3D print tech pro­vides ‘robohand’ to 7-year-old

The China Post - - LIFE - BY JOHN ROGERS

Seven- year- old Faith Len­nox never thought much about putting a pros­thetic limb where her miss­ing left hand had once been.

Not un­til the lit­tle girl learned she could de­sign her own, strap it on eas­ily and then jump on her bike and pedal away at speeds pre­vi­ously only imag­ined.

With fam­ily mem­bers oc­ca­sion­ally shout­ing “Be care­ful” and “Watch out for that car,” Faith firmly placed her new hand’s bright blue and pink fin­gers on her bike’s left han­dle­bar and took off for a seem­ingly end­less so­journ around the Build It Workspace on Tues­day morn­ing. In­side, just a short time be­fore, that hand had rolled off a 3D printer that built it overnight.

“I don’t think we’ll ever get her off it,” said her mother, Ni­cole, smil­ing with res­ig­na­tion as she watched her daugh­ter con­tinue to cir­cle the park­ing lot in this Or­ange County sub­urb.

The pros­thetic that had just made such a task im­me­di­ately easy rep­re­sents a break­through in small, light­weight hands that are eco­nom­i­cal and easy for chil­dren to use. It weighs only a pound and costs just US$50 to con­struct out of the same ma­te­ri­als used to make drones and au­to­mo­bile parts.

When Faith out­grows it in 6 months or a year, a re­place­ment can be made just as cheaply and eas­ily, said Mark Muller, a pros­thet­ics pro­fes­sor at Cal­i­for­nia State Uni­ver­sity, Dominguez Hills, who helped with the de­sign. He said a heav­ier adult model with sen­sors at­tached to a per­son’s mus­cles would run US$15,000 to US$20,000.

Faith ma­nip­u­lates her hand with­out sen­sors. In­stead, as she hap­pily demon­strated over and over af­ter the bike ride, she moves her up­per arm back and forth.

That in turn opens and closes its blue and pink fin­gers “my fa­vorite colors,” she noted with a smile that she uses to grasp ob­jects like the fa­vored plush toy she brought with her.

The old­est of three chil­dren, Faith had com­part­ment syn­drome when her po­si­tion dur­ing child­birth cut off the flow of blood to her left fore­arm, ir­repara­bly dam­ag­ing tis­sue, mus­cle and bone. Af­ter 9 months of try­ing to save the limb, doc­tors determined they had to am­pu­tate just be­low the el­bow.

She had tried a cou­ple more tra­di­tional and more ex­pen­sive pros­thet­ics over the years but found them bulky, heavy and hard to use.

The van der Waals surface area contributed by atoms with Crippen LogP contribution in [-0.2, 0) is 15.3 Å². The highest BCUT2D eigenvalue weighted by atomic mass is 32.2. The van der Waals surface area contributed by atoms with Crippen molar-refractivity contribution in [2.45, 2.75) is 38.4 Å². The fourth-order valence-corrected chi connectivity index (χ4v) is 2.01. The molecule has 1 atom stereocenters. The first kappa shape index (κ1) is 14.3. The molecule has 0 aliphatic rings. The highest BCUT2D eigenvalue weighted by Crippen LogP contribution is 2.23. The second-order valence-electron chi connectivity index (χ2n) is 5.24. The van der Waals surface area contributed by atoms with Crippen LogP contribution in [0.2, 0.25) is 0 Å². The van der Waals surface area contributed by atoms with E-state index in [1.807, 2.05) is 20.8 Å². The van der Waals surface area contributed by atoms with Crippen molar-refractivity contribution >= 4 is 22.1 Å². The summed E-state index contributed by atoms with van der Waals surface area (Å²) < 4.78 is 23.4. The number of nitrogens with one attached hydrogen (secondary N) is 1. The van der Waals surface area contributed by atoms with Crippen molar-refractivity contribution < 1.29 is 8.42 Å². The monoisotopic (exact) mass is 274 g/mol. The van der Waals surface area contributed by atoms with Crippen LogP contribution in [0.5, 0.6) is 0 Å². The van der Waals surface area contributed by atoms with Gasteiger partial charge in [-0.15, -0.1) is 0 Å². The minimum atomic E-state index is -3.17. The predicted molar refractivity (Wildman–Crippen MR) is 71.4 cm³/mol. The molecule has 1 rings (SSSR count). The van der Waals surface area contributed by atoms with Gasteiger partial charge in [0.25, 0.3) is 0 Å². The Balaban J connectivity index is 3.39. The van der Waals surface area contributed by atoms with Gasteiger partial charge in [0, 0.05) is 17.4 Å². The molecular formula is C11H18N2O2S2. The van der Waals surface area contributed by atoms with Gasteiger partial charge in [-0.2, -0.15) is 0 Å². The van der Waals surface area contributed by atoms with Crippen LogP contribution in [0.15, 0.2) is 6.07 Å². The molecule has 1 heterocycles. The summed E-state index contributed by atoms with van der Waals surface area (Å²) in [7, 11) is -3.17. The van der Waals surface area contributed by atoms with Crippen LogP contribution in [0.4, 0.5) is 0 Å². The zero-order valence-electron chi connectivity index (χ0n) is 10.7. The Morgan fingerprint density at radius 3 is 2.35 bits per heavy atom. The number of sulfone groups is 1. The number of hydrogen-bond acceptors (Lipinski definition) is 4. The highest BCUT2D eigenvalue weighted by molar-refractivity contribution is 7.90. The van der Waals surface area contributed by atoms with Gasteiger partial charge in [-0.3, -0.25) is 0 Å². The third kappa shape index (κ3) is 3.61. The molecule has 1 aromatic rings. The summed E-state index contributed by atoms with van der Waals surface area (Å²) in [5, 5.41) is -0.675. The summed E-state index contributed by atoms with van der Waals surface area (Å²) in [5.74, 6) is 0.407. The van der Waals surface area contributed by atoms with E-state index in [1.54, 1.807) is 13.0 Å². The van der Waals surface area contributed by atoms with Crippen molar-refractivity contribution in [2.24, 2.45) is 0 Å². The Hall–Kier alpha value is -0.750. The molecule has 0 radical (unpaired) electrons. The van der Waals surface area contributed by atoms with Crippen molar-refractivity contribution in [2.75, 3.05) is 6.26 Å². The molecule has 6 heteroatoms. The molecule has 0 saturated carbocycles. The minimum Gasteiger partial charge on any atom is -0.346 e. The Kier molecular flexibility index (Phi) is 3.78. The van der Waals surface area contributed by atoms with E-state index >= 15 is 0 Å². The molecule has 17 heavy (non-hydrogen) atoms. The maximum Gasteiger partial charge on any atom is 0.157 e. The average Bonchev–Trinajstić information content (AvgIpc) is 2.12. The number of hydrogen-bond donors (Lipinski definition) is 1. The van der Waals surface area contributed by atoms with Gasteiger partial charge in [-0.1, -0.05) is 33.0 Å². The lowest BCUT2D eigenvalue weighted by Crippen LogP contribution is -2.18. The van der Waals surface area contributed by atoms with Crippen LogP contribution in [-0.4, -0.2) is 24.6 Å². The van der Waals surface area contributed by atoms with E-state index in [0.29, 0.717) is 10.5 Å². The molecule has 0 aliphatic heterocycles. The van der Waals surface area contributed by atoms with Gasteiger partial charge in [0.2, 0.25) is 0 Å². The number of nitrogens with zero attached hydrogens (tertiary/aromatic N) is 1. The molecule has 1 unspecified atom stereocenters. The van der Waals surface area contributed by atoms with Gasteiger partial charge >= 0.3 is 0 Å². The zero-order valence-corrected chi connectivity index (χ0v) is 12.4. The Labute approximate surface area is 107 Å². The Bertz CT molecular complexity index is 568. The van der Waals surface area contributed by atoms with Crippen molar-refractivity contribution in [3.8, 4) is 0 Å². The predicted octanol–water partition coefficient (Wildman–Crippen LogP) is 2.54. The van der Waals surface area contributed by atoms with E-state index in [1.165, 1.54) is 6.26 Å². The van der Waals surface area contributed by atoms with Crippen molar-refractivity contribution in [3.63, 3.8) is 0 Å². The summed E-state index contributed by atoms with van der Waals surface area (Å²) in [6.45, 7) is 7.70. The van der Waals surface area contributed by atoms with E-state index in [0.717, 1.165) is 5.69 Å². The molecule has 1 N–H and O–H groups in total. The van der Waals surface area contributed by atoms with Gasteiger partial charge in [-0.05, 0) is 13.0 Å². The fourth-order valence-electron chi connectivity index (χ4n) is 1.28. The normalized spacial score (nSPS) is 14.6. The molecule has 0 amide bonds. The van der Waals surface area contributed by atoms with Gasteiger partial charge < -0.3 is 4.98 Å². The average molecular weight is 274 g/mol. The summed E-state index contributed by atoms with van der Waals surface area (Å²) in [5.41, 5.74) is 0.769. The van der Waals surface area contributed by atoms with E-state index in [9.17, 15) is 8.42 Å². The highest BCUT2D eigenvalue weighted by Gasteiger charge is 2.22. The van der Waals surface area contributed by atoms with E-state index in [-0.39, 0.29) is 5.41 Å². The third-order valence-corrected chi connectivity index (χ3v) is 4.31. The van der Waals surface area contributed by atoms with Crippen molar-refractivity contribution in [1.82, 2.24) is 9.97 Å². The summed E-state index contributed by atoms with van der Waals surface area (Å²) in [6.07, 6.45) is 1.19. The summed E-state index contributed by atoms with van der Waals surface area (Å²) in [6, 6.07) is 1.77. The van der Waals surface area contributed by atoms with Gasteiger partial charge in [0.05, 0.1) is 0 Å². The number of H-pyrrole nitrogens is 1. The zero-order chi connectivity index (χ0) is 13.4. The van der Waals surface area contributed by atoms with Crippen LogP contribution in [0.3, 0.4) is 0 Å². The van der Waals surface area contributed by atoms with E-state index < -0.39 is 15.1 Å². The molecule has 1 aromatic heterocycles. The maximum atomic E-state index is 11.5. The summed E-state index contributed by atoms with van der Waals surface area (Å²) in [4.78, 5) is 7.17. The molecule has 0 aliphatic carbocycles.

Her par­ents were work­ing with the non­profit group E-Nable to get her a 3D-printed hand, but the tech­nol­ogy is so new there’s a wait­ing list, her mother said. Then she learned of what Build It Workspace could do from a friend whose son vis­ited with his Scout troop. The small stu­dio teaches peo­ple to use high-tech prin­ters, pro­vides ac­cess to them for projects and does its own com­mer­cial print­ing.

Although the com­pany, founded less than a year ago by me­chan­i­cal en­gi­neer Mark Lengs­feld, has printed out ev­ery­thing from pumps for oil and gas com­pa­nies to parts for un­manned aerial ve­hi­cles, this was the first hand Lengs­feld and his em­ploy­ees had built.

So he used E- Nable’s open­source tech­nol­ogy and called in Cal State, Dominguez Hills’ ex­perts for guid­ance.

When Faith quickly strapped on their new cre­ation and headed out to ride Tues­day morn­ing, as TV cam­eras cap­tured the mo­ment, Lengs­feld ad­mit­ted he was ner­vous. Af­ter be­ing up all night fin­ish­ing the hand, he wanted to test it him­self to be sure it worked.

“But she did fine with it,” he said, chuck­ling.

She noted well.

“I didn’t have to lean so much,” she said of the dif­fi­culty of nav­i­gat­ing and steer­ing a bike with just one hand.

Af­ter­ward, as more than a dozen re­porters and pho­tog­ra­phers,

it did fine by her as as well as school and city of­fi­cials, fam­ily friends and oth­ers, crowded into Build It’s small stu­dio, the lit­tle girl sat shyly in front of a huge poster read­ing “Hand It To Faith” that Lengs­feld had made for her.

But when asked to demon­strate how she can use the hand to help with things like school­work, she got busy. She placed her new hand firmly on a piece of pa­per, hold­ing it in place as she drew a pic­ture.

And just what did she draw? Her new hand, of course, com­plete with robot fin­gers in per­fect de­tail.

AP

1. Faith Len­nox, 7, right, smiles as she holds an ex­tra plas­tic pros­thet­ics part with her newly 3D-printed hand at the Build it Workspace in Los Alami­tos, Cal­i­for­nia on Tues­day, March 31. 2. Faith Len­nox, left, shows her mother Ni­cole her newly 3D-printed hand at the Build it Workspace in Los Alami­tos, on Tues­day. 3. Faith Len­nox, ad­justs her newly 3D-printed hand at the Build it Workspace in Los Alami­tos, on Tues­day.

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